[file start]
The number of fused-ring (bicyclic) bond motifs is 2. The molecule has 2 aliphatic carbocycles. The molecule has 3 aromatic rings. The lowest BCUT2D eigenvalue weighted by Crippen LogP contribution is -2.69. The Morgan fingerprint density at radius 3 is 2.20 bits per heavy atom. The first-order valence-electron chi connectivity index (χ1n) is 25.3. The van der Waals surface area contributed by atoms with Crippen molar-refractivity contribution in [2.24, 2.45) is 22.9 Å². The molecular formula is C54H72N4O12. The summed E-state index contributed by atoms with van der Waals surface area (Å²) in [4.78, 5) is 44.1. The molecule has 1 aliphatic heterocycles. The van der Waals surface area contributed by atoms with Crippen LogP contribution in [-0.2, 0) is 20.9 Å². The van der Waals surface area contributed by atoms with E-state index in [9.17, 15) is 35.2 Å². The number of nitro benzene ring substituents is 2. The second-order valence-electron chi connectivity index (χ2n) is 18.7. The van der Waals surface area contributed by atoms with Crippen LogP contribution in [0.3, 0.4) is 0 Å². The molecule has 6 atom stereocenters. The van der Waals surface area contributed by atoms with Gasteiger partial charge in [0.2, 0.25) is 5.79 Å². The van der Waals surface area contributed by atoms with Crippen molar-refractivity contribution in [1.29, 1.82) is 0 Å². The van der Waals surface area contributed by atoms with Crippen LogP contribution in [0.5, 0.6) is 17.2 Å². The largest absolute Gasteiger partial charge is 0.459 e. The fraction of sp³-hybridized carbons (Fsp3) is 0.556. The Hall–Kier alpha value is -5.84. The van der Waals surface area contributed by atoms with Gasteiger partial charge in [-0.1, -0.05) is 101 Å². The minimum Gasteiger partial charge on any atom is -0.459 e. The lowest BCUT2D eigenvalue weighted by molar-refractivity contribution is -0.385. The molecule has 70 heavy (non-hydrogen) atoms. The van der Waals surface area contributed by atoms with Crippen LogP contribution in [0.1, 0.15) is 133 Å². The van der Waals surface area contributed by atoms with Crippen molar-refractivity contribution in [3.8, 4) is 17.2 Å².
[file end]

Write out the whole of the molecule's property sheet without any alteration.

The number of fused-ring (bicyclic) bond motifs is 2. The molecule has 2 aliphatic carbocycles. The molecule has 3 aromatic rings. The lowest BCUT2D eigenvalue weighted by Crippen LogP contribution is -2.69. The Morgan fingerprint density at radius 3 is 2.20 bits per heavy atom. The first-order valence-electron chi connectivity index (χ1n) is 25.3. The van der Waals surface area contributed by atoms with Crippen molar-refractivity contribution in [2.24, 2.45) is 22.9 Å². The molecular formula is C54H72N4O12. The summed E-state index contributed by atoms with van der Waals surface area (Å²) in [4.78, 5) is 44.1. The molecule has 1 aliphatic heterocycles. The van der Waals surface area contributed by atoms with Crippen LogP contribution in [-0.2, 0) is 20.9 Å². The van der Waals surface area contributed by atoms with E-state index in [9.17, 15) is 35.2 Å². The number of nitro benzene ring substituents is 2. The second-order valence-electron chi connectivity index (χ2n) is 18.7. The van der Waals surface area contributed by atoms with Crippen LogP contribution in [0.3, 0.4) is 0 Å². The molecule has 6 atom stereocenters. The van der Waals surface area contributed by atoms with Gasteiger partial charge in [0.2, 0.25) is 5.79 Å². The van der Waals surface area contributed by atoms with Crippen molar-refractivity contribution in [1.29, 1.82) is 0 Å². The van der Waals surface area contributed by atoms with Crippen LogP contribution in [0.5, 0.6) is 17.2 Å². The largest absolute Gasteiger partial charge is 0.459 e. The fraction of sp³-hybridized carbons (Fsp3) is 0.556. The Hall–Kier alpha value is -5.84. The van der Waals surface area contributed by atoms with Gasteiger partial charge in [-0.1, -0.05) is 101 Å². The minimum Gasteiger partial charge on any atom is -0.459 e. The lowest BCUT2D eigenvalue weighted by molar-refractivity contribution is -0.385. The molecule has 70 heavy (non-hydrogen) atoms. The van der Waals surface area contributed by atoms with Crippen LogP contribution in [0.1, 0.15) is 133 Å². The van der Waals surface area contributed by atoms with Crippen molar-refractivity contribution in [3.8, 4) is 17.2 Å².